Petén Department

What is Petén Department known for?


648

founded by an offshoot of the dynasty of the great city of Tikal in AD 629 in order to control trade routes (Trade in Maya civilization) in the Petexbatún region, particularly the Pasión River. Salisbury, Koumenalis & Barbara Moffett 2002. In AD 648 Dos Pilas broke away from Tikal and became a vassal state of Calakmul, although the first two kings of Dos Pilas continued to use the same Maya


pioneering

was published in Germany in 1853. Several other expeditions came to further investigate, map, and photograph Tikal in the 19th century (including Alfred P. Maudslay in 1881-82) and the early 20th century. Pioneering archaeologists started to clear, map and record the ruins in the 1880s. right thumb Archaeologist Edwin M. Shook (File:EdShookCropped.jpg), field director of the Tikal Project; Shook was also instrumental in having Tikal established


population history

Department Category:Departments of Guatemala thumb left Tikal Parque Nacional Tikal (File:Tikal Giaguaro.jpg) in Peten (Petén Department), Guatemala. right thumb Archaeological site of Chichén-Itzá (File:Chichen-Itza El Castillo.jpg) in Yucatán, Mexico. One of the New Seven Wonders of the World. Many of the world's rainforests are associated


early career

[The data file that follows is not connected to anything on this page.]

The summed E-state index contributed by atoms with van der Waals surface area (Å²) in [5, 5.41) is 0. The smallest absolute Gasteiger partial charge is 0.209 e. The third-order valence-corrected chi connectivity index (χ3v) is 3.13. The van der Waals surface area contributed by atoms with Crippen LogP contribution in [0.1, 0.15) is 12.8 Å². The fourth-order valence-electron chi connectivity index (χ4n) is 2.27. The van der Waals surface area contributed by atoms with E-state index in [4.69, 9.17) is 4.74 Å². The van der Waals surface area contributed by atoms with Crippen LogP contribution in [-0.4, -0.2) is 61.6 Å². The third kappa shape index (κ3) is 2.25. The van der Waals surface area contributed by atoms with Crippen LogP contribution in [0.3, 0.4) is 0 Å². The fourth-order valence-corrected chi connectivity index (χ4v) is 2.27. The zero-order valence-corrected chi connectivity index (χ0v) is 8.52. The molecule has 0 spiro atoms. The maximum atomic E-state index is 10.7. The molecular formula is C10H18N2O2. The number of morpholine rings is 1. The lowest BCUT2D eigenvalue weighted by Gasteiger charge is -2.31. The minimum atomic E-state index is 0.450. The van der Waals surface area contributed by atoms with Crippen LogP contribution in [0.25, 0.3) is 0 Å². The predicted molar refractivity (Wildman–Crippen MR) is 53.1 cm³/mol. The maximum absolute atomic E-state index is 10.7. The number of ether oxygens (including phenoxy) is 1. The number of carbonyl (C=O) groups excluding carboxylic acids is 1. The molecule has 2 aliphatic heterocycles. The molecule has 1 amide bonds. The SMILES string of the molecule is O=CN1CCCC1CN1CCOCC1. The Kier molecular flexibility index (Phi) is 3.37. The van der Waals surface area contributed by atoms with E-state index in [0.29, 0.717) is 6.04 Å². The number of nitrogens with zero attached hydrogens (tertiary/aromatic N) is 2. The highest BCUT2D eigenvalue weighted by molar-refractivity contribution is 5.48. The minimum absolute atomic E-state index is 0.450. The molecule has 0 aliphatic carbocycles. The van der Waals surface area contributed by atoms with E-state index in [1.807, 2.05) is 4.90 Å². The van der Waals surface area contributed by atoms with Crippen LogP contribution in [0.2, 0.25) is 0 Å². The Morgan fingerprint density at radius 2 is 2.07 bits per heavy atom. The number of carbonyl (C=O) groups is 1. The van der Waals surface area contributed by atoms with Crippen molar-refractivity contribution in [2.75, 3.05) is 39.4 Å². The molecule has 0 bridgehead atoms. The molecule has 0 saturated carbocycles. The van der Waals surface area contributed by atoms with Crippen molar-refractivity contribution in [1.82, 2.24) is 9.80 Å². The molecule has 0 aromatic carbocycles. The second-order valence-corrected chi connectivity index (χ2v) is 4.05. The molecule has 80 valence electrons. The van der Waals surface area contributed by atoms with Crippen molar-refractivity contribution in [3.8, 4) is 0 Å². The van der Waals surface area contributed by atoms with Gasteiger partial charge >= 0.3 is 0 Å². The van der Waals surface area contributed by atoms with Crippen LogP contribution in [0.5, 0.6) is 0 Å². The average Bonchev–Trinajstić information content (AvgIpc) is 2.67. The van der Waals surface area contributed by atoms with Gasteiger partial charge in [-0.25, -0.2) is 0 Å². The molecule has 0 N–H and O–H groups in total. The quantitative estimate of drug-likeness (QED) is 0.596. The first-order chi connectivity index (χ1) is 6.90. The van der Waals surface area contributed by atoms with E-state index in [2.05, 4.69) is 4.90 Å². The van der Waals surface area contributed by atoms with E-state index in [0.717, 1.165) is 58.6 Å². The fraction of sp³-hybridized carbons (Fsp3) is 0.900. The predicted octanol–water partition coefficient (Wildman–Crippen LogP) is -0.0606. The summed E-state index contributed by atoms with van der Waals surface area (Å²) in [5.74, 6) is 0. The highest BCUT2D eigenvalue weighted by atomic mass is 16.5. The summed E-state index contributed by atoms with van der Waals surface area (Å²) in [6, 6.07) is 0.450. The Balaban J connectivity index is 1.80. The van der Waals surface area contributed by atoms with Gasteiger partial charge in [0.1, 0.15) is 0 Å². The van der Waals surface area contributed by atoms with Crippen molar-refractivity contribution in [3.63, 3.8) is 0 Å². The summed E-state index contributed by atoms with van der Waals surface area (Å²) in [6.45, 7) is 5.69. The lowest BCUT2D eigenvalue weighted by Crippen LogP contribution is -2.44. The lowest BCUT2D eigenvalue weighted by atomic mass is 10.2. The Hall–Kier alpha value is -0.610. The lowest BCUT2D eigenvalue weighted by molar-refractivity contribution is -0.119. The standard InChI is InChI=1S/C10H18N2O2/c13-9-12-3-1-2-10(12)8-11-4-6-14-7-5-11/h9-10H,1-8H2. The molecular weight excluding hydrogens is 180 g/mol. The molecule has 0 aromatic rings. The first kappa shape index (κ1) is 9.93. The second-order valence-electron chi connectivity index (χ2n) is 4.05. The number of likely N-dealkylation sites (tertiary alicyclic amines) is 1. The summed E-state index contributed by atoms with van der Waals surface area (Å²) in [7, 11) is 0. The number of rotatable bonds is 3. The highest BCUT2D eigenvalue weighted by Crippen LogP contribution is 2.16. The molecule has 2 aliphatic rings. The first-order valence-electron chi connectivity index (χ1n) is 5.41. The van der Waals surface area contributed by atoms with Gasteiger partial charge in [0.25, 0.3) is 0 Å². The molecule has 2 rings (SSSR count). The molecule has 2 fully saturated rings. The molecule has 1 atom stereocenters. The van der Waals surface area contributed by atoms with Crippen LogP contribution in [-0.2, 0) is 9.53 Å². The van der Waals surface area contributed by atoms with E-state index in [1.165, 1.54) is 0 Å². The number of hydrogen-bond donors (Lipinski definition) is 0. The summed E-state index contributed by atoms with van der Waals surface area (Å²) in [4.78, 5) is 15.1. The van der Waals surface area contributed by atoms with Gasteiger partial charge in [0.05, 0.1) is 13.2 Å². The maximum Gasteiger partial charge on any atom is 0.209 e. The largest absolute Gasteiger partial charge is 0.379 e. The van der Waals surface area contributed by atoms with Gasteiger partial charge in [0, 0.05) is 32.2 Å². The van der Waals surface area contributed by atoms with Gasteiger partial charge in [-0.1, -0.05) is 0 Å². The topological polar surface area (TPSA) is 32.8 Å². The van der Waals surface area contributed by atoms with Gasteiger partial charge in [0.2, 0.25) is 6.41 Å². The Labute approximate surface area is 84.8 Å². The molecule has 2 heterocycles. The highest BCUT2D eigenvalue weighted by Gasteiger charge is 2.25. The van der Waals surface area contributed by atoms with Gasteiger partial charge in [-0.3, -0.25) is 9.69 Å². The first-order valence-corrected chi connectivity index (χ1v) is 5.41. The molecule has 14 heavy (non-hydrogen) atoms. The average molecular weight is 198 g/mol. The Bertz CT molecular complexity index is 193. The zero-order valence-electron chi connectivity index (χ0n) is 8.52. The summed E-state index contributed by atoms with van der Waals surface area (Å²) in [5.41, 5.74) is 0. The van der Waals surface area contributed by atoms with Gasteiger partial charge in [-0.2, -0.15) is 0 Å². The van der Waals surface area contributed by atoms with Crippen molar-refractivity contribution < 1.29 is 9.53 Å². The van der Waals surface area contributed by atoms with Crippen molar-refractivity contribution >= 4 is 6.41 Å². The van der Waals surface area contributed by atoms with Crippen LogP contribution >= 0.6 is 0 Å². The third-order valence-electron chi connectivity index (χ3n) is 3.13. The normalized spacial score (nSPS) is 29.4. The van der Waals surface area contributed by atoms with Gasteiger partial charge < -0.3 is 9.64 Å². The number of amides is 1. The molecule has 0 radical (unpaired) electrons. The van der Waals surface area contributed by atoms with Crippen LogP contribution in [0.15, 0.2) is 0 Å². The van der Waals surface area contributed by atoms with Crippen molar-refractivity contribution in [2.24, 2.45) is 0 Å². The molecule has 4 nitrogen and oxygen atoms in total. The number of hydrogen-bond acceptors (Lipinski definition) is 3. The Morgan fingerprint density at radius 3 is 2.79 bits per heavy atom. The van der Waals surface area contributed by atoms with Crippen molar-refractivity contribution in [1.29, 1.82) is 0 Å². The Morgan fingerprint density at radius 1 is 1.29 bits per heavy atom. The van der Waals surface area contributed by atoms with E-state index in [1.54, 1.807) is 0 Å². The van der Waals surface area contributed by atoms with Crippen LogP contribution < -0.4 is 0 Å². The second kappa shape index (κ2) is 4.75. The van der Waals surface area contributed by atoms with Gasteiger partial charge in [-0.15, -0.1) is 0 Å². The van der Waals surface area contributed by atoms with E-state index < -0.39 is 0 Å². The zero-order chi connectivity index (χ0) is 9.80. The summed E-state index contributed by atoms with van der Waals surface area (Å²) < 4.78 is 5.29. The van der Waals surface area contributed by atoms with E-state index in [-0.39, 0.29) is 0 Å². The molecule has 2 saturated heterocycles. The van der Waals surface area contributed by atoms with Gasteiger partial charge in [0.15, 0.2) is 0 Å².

*On 27 April 1977, Convair 240 TG-ACA crashed (1977 Aviateca Convair 240 crash) near Guatemala City, Guatemala, killing all 28 people on board. thumb left A page from the '' Lienzo de Tlaxcala (File:LienzodeTlaxcalaLamina5.jpg)'', showing a Spanish conquistador accompanied by Tlaxcalan allies and a native porter alt Painting with three prominent indigenous warriors in single file facing left, wearing cloaks and grasping staves, followed by a dog. Below them and to the right is the smaller image of a mounted Spaniard with a raised lance. To the left and indigenous porter carries a pack fixed by a strap across his forehead, and sports a staff in one hand. All are apparently moving towards a doorway at top left. The sources describing the Spanish conquest of Guatemala include those written by the Spanish themselves, among them two of four letters written by conquistador Pedro de Alvarado to Hernán Cortés in 1524, describing the initial campaign to subjugate the Guatemalan Highlands. These letters were despatched to Tenochtitlan, addressed to Cortés but with a royal audience in mind; two of these letters are now lost. Restall and Asselbergs 2007, p. 23. Gonzalo de Alvarado y Chávez (Gonzalo de Alvarado#Gonzalo de Alvarado y Chávez) was Pedro de Alvarado's cousin; he accompanied him on his first campaign in Guatemala and in 1525 he became the chief constable of Santiago de los Caballeros de Guatemala, the newly founded Spanish capital. Gonzalo wrote an account that mostly supports that of Pedro de Alvarado. Pedro de Alvarado's brother Jorge wrote another account to the king of Spain that explained it was his own campaign of 1527–1529 that established the Spanish colony. Restall and Asselbergs 2007, p. 49. Bernal Díaz del Castillo wrote a lengthy account of the conquest of Mexico and neighbouring regions, the ''Historia verdadera de la conquista de la Nueva España'' ("True History of the Conquest of New Spain"); his account of the conquest of Guatemala generally agrees with that of the Alvarados. Restall and Asselbergs 2007, pp. 49–50. His account was finished around 1568, some 40 years after the campaigns it describes. Díaz del Castillo 1632, 2005, p. 5. Hernán Cortés described his expedition to Honduras in the fifth letter of his ''Cartas de Relación'', Cortés 1844, 2005, p. xxi. in which he details his crossing of what is now Guatemala's Petén Department. Dominican (Dominican Order) friar Bartolomé de las Casas wrote a highly critical account of the Spanish conquest of the Americas and included accounts of some incidents in Guatemala. Restall and Asselbergs 2007, p. 50. The ''Brevísima Relación de la Destrucción de las Indias (A Short Account of the Destruction of the Indies)'' ("Short Account of the Destruction of the Indies") was first published in 1552 in Seville. de Las Casas 1552, 1997, p. 13. History and geography The municipality ''(municipio (Municipalities of Mexico))'' of Calakmul borders to the east with Quintana Roo (municipalities of José María Morelos (José María Morelos, Quintana Roo), Bacalar (Bacalar Municipality), and Othón P. Blanco (Othón P. Blanco, Quintana Roo)) and Belize (Orange Walk District); to the south with Guatemala (Petén Department); and to the north and west with other municipalities in Campeche (Candelaria (Candelaria Municipality), Champotón (Champotón Municipality), Escárcega (Escárcega Municipality) and Hopelchén (Hopelchén Municipality)). It covers 13,839.11 km² (5,343.31 sq mi), accounting for 24.34% of the state's total surface area, and is the 10th-largest municipality in area in the country.